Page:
The theologian Pannenberg suggested that today’s lack of comprehension of The Apostles’ Creed should not mean its abolition but rather its explanation. Then he writes, ‘congregations will see the point of repeating it in Sunday services as an expression of the congregation’s consciousness that it is joined together with the whole of Christendom beyond the barriers of time in the basic substance of its faith’. Over the next weeks we will study together the articles of The Apostles’ Creed. This could become an engine of spiritual renewal for the people of this congregation. It will allow us to tap into the very power of the living God through increase of faith and enlargement of understanding. The journey has to be from where we are to where others have been for there would be no Christianity in this world if the lack of faith and belief prevalent in our time had formed the pages of the Old and New Testaments. It is the living God of Abraham, Isaac and Jacob, of Moses and David, it is the Father of Jesus of Nazareth and the God and Lord of Paul and every true Christian since that we must aspire to. Seek out and find. And if some are content with their unbelief and half belief so be it. But there are consequences beyond just personal choice, the Name of God not thought worthy of serious commitment. Living not on the side of the angels, not contributing to the commonwealth of faith in Jesus Christ. Not increasing the Church of Jesus Christ. Not handing the torch of and flame of faith to succeeding generations. The wrong pathway, the wrong direction, the wrong journey.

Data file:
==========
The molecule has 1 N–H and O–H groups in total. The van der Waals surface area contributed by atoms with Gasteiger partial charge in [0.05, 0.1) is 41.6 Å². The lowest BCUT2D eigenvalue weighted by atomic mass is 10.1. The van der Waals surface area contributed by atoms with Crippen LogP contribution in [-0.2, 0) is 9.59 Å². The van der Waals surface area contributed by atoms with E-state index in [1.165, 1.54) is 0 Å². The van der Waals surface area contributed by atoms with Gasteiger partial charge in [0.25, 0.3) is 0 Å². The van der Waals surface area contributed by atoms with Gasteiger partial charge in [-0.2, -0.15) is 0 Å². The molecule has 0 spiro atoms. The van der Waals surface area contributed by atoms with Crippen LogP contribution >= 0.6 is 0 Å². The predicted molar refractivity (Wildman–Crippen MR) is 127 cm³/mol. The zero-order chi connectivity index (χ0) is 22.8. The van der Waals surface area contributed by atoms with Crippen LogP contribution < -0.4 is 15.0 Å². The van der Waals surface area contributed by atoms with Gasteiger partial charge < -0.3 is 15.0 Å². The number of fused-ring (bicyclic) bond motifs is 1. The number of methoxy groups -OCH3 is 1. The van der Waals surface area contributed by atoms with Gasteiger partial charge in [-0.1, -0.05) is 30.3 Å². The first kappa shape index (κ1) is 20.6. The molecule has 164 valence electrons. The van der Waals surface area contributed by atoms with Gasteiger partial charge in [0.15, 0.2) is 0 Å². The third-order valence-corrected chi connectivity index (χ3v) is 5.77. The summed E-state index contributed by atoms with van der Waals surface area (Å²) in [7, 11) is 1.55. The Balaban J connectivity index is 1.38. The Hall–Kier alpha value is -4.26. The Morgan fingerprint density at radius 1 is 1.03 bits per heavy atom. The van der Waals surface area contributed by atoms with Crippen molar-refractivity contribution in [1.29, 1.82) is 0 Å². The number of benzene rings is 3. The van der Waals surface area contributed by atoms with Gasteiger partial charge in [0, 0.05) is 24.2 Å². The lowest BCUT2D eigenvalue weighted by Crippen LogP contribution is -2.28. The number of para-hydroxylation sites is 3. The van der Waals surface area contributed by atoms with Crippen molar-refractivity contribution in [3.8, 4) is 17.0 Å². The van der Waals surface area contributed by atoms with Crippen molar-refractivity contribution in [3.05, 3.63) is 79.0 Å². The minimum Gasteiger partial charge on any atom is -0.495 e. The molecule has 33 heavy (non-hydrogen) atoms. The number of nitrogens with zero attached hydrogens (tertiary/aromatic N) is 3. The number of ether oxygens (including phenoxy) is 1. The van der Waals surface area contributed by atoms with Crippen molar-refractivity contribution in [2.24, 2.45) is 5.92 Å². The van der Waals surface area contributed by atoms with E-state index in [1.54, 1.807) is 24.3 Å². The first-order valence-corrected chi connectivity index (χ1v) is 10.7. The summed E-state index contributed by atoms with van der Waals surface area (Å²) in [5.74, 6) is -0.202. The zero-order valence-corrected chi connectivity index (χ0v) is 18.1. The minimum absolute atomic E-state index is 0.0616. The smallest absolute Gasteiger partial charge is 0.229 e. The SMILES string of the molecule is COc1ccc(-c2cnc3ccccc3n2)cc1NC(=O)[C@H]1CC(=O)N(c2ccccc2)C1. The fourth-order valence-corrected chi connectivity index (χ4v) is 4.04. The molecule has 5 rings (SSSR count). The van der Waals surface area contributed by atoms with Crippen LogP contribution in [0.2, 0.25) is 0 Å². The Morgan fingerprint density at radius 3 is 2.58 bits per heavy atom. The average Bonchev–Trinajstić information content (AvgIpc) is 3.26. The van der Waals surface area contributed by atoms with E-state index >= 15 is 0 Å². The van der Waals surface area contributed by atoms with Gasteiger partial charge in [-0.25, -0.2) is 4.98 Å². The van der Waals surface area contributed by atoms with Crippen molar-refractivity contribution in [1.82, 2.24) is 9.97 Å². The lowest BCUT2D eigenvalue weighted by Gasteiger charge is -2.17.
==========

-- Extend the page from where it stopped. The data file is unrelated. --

In many places in this world Christians are taking a stand on God. And some are suffering for it. On 10th June almost everyone in the Christian village of Sobame Da in Mali were murdered by Islamic militants. The United Nations estimates that more than 170,000 mainly Christian people in Cameroon have been forced to flee their homes by Boko Haram. In Algeria, the government are systematically closing Christian churches. At Silgadji in Burkina Faso the pastor, two members of his family and two others were invited by armed Muslims who arrived on motorbikes to give up their Christian faith and convert to Islam. They refused and were murdered outside the church.

We have it easy but we owe it to others in Christ to give ourselves spiritual shake, a spiritual dressing down, a spiritual kick on the posterior. I believe in God. I take my stand on God. For those who do, you are uplifted and encouraged and strengthened in faith and witness and will remain so until the end of your days and into the final proof to follow.

Robert Anderson 2017